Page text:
Date of Award


Degree Type


Degree Name

Doctor of Philosophy (PhD)

Graduate Group


First Advisor

Robert C. Hornik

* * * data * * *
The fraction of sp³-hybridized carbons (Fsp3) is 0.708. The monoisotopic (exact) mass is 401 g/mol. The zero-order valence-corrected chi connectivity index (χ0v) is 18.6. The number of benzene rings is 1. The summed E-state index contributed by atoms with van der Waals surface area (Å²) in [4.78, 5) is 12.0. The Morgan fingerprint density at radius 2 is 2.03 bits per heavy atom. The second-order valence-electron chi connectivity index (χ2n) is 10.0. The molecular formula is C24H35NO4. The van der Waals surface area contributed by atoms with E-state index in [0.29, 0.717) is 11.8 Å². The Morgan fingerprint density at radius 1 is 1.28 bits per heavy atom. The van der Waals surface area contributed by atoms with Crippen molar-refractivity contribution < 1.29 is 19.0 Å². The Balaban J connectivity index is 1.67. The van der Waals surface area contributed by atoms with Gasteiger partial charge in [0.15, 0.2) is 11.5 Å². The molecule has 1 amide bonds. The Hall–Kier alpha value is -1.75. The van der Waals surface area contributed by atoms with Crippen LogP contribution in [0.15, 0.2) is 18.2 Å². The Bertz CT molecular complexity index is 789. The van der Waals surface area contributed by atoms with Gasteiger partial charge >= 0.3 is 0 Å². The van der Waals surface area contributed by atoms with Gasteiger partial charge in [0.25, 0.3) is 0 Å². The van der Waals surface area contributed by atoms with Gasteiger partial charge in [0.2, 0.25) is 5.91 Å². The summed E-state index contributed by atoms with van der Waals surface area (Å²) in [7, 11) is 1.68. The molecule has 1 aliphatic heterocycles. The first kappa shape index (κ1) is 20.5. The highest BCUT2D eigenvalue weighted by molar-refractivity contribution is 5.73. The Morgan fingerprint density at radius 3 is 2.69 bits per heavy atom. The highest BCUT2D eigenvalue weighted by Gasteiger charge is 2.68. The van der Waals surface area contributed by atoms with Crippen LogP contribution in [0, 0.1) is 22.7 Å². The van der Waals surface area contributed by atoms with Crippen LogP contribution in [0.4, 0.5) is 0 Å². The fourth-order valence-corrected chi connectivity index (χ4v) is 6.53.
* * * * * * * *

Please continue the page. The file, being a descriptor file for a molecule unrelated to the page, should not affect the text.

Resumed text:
Far too few Americans meet the minimum recommended level of physical activity, an important component of a healthy lifestyle. This dissertation explores the motivational potential of social media as a tool in the development and maintenance of healthy exercise behaviors. The three studies contained herein develop and validate an instrument to measure exercise self-presentation in social media, the SPEQ-SM; use the instrument to assess self-presentation among a sample of exercisers; and explore the relationship between self-presentation, as measured by the instrument, and exercise behavior, using cross-sectional data. Interviews with CrossFit athletes and coaches, along with content analysis of social media profiles and fitness websites, were conducted to determine the types of exercise-related content that individuals generate and consume, as well as their motivations for creating and engaging with such content. The findings of these initial inquiries were leveraged to create surveys, administered online to samples consisting of men and women ages 18-45, most of whom were regular exercisers. Participants answered questions about their social media use, including posting and interacting with fitness-related content; their exercise behavior; their identity as an exerciser; and other psychographic characteristics. The SPEQ-SM was determined to be a good measure of exercise self-presentation in the social media environment, with convergent, discriminant, and nomological validity of the instrument and its two subscales, impression motivation (IM) and impression construction (IC), adequately demonstrated through correlational and factor analyses. The sentiments, beliefs, and behaviors measured by the SPEQ-SM were found to be prevalent in the sample of exercisers. A small but statistically significant relationship emerged between impression construction and exercise volume, and between impression motivation and exercise intensity, both of which appeared to be mediated by identity. Causal claims cannot be made due to the cross-sectional nature of the data; however, this dissertation lays some initial groundwork for future research into the motivational potential of social media-based presentation of the self as exerciser in order to drive healthy exercise behavior.

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